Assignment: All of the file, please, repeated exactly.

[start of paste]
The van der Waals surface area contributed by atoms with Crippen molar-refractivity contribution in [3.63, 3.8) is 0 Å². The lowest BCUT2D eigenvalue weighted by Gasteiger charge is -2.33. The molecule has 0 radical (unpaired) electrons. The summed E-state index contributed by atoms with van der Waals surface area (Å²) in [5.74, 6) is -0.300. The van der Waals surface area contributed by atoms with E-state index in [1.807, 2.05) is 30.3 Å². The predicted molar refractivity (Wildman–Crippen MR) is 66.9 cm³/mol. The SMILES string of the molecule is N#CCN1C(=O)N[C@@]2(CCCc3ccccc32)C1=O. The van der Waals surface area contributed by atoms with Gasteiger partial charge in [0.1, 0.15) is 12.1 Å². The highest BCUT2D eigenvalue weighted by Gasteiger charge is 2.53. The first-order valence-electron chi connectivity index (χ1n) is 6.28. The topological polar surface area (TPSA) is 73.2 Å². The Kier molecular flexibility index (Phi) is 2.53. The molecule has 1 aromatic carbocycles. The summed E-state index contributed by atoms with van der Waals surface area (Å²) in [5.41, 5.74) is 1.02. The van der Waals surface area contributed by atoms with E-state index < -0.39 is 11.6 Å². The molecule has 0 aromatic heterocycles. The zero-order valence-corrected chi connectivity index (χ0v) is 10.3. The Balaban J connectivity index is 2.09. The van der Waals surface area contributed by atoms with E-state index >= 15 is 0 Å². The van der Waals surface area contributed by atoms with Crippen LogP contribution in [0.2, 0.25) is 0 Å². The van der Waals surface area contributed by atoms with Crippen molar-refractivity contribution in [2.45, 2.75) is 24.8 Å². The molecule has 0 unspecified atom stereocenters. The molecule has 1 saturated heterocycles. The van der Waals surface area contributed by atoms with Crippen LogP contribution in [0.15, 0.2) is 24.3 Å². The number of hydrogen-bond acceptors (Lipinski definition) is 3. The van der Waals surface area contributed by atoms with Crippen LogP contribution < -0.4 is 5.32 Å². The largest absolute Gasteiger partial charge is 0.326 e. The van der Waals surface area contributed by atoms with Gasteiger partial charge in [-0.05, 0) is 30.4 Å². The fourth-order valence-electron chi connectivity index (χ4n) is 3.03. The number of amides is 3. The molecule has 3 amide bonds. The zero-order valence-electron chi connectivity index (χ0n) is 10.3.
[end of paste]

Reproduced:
The van der Waals surface area contributed by atoms with Crippen molar-refractivity contribution in [3.63, 3.8) is 0 Å². The lowest BCUT2D eigenvalue weighted by Gasteiger charge is -2.33. The molecule has 0 radical (unpaired) electrons. The summed E-state index contributed by atoms with van der Waals surface area (Å²) in [5.74, 6) is -0.300. The van der Waals surface area contributed by atoms with E-state index in [1.807, 2.05) is 30.3 Å². The predicted molar refractivity (Wildman–Crippen MR) is 66.9 cm³/mol. The SMILES string of the molecule is N#CCN1C(=O)N[C@@]2(CCCc3ccccc32)C1=O. The van der Waals surface area contributed by atoms with Gasteiger partial charge in [0.1, 0.15) is 12.1 Å². The highest BCUT2D eigenvalue weighted by Gasteiger charge is 2.53. The first-order valence-electron chi connectivity index (χ1n) is 6.28. The topological polar surface area (TPSA) is 73.2 Å². The Kier molecular flexibility index (Phi) is 2.53. The molecule has 1 aromatic carbocycles. The summed E-state index contributed by atoms with van der Waals surface area (Å²) in [5.41, 5.74) is 1.02. The van der Waals surface area contributed by atoms with E-state index < -0.39 is 11.6 Å². The molecule has 0 aromatic heterocycles. The zero-order valence-corrected chi connectivity index (χ0v) is 10.3. The Balaban J connectivity index is 2.09. The van der Waals surface area contributed by atoms with E-state index >= 15 is 0 Å². The van der Waals surface area contributed by atoms with Crippen LogP contribution in [0.2, 0.25) is 0 Å². The van der Waals surface area contributed by atoms with Crippen molar-refractivity contribution in [2.45, 2.75) is 24.8 Å². The molecule has 0 unspecified atom stereocenters. The molecule has 1 saturated heterocycles. The van der Waals surface area contributed by atoms with Crippen LogP contribution in [0.15, 0.2) is 24.3 Å². The number of hydrogen-bond acceptors (Lipinski definition) is 3. The van der Waals surface area contributed by atoms with Crippen LogP contribution < -0.4 is 5.32 Å². The largest absolute Gasteiger partial charge is 0.326 e. The van der Waals surface area contributed by atoms with Gasteiger partial charge in [-0.05, 0) is 30.4 Å². The fourth-order valence-electron chi connectivity index (χ4n) is 3.03. The number of amides is 3. The molecule has 3 amide bonds. The zero-order valence-electron chi connectivity index (χ0n) is 10.3.